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My mother had been rushed to the hospital with a stroke.  I had rushed to her and, after the hospital had sent us away so they could run some test, was resting at her apartment with family.

I had pulled on a Cherokee bead work necklace with a cross on that morning because it reminded me of mother.  As we had driven, I had felt it there on my breast and prayed.   Now, I merely prayed.

After awhile, a little woman came to the door, another of the elderly living on the block.  She was tiny and sprite.  She was frail and sassy.  She reminded of my mother in as many ways as she did not remind me at all.  She asked after mother, expressed her concern and was obviously a friend.   She noted the necklace and it was obvious she liked it.   I saw her, reminding so much of someone I loved yet not looking anything like her and a total stranger and saw my mother.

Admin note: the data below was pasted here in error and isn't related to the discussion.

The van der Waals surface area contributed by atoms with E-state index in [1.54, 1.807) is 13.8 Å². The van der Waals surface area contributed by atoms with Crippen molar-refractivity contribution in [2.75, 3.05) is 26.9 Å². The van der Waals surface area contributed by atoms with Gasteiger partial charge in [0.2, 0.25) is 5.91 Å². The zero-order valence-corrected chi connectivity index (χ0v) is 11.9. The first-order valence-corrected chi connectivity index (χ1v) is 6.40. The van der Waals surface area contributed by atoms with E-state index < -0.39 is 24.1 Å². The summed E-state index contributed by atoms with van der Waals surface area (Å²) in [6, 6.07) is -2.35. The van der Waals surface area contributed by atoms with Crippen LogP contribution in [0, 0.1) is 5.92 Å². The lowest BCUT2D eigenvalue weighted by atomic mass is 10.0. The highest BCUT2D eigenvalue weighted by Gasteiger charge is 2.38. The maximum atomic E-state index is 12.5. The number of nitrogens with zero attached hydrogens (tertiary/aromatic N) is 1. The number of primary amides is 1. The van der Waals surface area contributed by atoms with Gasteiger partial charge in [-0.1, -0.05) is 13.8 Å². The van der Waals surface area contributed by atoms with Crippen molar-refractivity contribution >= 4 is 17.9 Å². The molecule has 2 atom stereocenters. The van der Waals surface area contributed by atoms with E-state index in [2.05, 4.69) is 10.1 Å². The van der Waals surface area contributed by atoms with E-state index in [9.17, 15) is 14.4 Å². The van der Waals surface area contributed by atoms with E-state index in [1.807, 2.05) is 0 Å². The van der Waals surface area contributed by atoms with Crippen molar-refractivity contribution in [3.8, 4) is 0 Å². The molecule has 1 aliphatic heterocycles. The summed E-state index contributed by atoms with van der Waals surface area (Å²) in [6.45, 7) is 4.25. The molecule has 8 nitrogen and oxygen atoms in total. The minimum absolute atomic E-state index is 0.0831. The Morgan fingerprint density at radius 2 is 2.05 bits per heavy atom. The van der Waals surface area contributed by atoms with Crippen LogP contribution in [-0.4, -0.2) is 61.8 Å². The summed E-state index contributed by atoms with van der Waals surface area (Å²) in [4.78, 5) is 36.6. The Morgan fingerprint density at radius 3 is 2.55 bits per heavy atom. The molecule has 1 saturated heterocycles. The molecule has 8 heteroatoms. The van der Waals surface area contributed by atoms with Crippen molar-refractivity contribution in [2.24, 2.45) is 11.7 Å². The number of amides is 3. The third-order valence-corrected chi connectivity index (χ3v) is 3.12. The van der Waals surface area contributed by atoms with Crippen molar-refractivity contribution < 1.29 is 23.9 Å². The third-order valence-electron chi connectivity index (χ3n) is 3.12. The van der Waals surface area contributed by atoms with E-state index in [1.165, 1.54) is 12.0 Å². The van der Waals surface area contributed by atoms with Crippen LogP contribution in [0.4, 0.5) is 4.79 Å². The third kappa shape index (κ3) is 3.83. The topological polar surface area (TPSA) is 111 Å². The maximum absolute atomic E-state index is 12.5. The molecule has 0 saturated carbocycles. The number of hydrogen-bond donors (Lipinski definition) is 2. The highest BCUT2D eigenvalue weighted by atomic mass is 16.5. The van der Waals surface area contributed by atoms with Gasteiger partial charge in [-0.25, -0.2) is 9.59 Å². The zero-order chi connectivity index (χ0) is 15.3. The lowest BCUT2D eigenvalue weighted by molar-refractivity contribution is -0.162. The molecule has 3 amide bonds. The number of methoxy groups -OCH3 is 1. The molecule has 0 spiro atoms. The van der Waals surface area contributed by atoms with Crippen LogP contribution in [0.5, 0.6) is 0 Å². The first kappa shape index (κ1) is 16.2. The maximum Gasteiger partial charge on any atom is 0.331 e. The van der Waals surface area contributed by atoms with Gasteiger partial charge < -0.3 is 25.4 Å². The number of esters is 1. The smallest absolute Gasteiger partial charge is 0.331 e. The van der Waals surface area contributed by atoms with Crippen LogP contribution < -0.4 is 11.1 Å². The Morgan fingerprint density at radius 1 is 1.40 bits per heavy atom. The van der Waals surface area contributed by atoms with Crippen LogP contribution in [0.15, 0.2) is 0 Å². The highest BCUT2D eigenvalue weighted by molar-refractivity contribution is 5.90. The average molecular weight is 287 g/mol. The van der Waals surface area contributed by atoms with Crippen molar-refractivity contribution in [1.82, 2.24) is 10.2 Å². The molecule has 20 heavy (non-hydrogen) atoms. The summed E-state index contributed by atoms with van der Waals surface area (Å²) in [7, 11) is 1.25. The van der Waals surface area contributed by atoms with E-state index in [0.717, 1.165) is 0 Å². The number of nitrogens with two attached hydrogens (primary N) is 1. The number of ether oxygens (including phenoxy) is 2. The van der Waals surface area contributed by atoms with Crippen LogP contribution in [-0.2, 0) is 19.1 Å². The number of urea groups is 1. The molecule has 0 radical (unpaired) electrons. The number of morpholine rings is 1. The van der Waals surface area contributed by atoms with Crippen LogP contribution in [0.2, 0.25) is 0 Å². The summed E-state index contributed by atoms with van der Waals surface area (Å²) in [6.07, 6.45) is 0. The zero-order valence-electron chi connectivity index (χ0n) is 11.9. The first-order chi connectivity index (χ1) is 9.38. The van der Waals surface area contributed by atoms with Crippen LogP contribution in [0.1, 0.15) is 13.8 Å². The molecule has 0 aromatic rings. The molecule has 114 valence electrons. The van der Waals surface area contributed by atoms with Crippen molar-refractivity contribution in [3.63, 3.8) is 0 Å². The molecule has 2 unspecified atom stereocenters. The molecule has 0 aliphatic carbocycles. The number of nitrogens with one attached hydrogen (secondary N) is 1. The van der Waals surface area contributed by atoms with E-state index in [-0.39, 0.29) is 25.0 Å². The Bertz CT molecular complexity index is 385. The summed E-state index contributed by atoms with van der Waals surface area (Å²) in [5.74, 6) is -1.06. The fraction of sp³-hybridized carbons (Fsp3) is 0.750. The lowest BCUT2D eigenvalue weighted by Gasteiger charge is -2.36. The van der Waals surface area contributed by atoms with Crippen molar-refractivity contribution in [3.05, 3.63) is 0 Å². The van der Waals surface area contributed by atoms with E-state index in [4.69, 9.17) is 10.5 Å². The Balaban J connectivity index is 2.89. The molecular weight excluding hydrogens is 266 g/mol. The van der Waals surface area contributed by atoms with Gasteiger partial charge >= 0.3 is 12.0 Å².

I wanted to hold my mother. I wanted to express my love for my mother but I saw only this small, frail woman.  I slipped the necklace over my head and onto to her tiny shoulders.   Fingers made of pale parchment lifted it up and her old eyes glowed in happiness as she looked at it.   She left soon after, we went back to the hospital, and I never saw her again.

Thinking of that, I realized I had looked at her and not seen her at all. Instead, I had seen my mother. I had given something to her because of my love for someone else.  In a way, that may describe what happens when God looks at those who have come to believe in Jesus as their Savior.   Or to those who want to find forgiveness for their life's errors and sins.  God looks at us but sees the sacrifice on our behalf.  He looks at us but sees Christ.  God looks to the one loved and sees us.

So, perhaps, that is also what we are supposed to do as well. As we weave our way through life meeting people here and there we should have the eyes that do not see the sinner but the savior. That do not see the fault but the forgiveness.  Do not see the stranger, but the one we love.

... namely, that God was in Christ reconciling the world to Himself, not counting their trespasses against them, and He has committed to us the word of reconciliation. (2 Corinthians 5:19)

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Noel Brooks: A Life Shining and Burning, 1914-2006



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